Getting it Up
Getting up steam!† Hereís all thereís to it.
First find a cold steam locomotive.† Not a full size one, mind you, but about a seven-inch scale.† Itís linkage and connections will be creaky and stiff in the cold morning air, just like my joints.† Then you make sure the firebox grates are clean.† If not, you shake those grates down and make sure there are no clinkers from the last run.† Every morning I make sure my grates are clean and get rid of any old clinkers.† Enough said.
A nice, steady fire must be started in the firebox.† Old newspaper and kindling wood soaked in kerosene is a good beginning.† My fire has gone out years ago, kindling or not.† But I still resort to newspapers in the morning.
And donít forget to make sure you have water in your boiler!†† Cannot start the day without a full boiler.† Without enough water, the fusible plug in the crown sheet could melt and put out your fire.† I know.† I always seem to have water in my boiler.† You want to hear about my plug?
Ah!† Now that old firebox is warming up!† Best get a thin layer of coal on that kindling.† Oh yeah, you need to create a draft through the flues.† Best way is to have a blower in the stack.† You have to help that fire breathe.† Deep breaths, thatís what I take even before I get up my head of steam.† I huff and puff.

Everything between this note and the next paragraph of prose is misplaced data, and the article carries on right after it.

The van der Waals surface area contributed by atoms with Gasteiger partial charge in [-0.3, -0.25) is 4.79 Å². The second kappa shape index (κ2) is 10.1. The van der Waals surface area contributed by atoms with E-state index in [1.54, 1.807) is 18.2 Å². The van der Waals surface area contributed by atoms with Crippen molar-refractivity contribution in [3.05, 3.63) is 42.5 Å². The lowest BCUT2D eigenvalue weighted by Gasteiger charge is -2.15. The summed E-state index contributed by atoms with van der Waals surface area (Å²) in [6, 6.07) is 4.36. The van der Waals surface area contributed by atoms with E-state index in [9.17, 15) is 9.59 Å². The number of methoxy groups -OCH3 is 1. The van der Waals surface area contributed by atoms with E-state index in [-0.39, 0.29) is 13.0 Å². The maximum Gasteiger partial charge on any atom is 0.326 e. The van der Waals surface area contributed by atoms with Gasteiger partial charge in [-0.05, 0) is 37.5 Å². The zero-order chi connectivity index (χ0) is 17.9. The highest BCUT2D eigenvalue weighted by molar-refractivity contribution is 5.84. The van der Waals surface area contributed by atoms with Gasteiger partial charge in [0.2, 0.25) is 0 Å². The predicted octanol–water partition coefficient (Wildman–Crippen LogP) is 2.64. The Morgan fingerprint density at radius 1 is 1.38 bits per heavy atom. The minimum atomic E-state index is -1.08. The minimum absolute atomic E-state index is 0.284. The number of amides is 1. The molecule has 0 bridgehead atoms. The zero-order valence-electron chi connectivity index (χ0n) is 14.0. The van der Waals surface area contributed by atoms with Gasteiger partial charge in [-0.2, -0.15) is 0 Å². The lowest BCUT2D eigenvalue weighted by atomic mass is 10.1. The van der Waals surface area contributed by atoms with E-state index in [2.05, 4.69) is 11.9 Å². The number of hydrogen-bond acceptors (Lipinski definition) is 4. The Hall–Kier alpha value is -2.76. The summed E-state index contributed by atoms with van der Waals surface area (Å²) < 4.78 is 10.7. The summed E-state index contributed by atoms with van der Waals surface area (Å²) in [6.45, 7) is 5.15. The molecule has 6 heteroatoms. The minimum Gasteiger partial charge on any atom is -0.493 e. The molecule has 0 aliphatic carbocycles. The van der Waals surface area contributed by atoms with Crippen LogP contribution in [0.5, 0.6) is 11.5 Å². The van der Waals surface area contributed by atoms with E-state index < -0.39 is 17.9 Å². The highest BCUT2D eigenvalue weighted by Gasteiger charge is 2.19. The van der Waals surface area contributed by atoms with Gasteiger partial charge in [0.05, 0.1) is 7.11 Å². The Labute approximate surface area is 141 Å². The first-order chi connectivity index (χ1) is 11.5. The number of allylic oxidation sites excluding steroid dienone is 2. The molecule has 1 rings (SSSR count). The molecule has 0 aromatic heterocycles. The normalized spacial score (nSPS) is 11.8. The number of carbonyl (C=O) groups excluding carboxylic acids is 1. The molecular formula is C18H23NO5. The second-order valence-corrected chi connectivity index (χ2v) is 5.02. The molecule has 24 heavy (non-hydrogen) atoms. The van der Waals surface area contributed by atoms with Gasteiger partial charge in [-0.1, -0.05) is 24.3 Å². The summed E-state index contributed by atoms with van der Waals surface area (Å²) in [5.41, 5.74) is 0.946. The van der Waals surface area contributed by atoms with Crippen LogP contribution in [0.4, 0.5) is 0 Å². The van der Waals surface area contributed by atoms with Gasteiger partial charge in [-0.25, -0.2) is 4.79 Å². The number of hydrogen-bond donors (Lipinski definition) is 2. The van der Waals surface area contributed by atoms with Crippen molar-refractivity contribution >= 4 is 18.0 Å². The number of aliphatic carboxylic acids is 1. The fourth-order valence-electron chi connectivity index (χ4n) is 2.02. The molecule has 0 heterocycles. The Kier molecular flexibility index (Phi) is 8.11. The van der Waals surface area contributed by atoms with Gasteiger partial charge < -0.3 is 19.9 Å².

Now the locomotive is beginning to warm up.† Itís a good time to inspect it for loose or broken parts on the valve gear.†
My parts Ė many are loose but few are broken.†
Grease that valve gear, making sure to wipe off excess grease.
Nobody has greased or wiped my valve gear for years.
Rubbing surfaces should be given a fine coating of oil to prevent wear and tear.
Rubbing, rubbing, rubbing?
By now you may have about 120 psi on your pressure gaugeĖ thatís pounds per square inch.† A good time to disconnect that blower you have in the stack.† Now you can cut in the blower in the engine cab and the locomotive is now on its own.†
I havenít seen 120 pounds since my blower stopped working.† Iíd like to think Iím on my own but I need a set of tracks to keep me on track.
Check your tender for sufficient water and coal supply.† Make sure engine and tender are properly connected.† Blow your whistle and you are rolling down the track.
I head down the track of another day.† My head of steam ainít what it used to be.† I leak and creak and sometimes slip under the load but I always pull into the roundhouse at the end of the day.† Then I just let that old fire burn down to warm embers and feel that pressure gauge slip back towards zero.
Easier than you thought, wasnít it?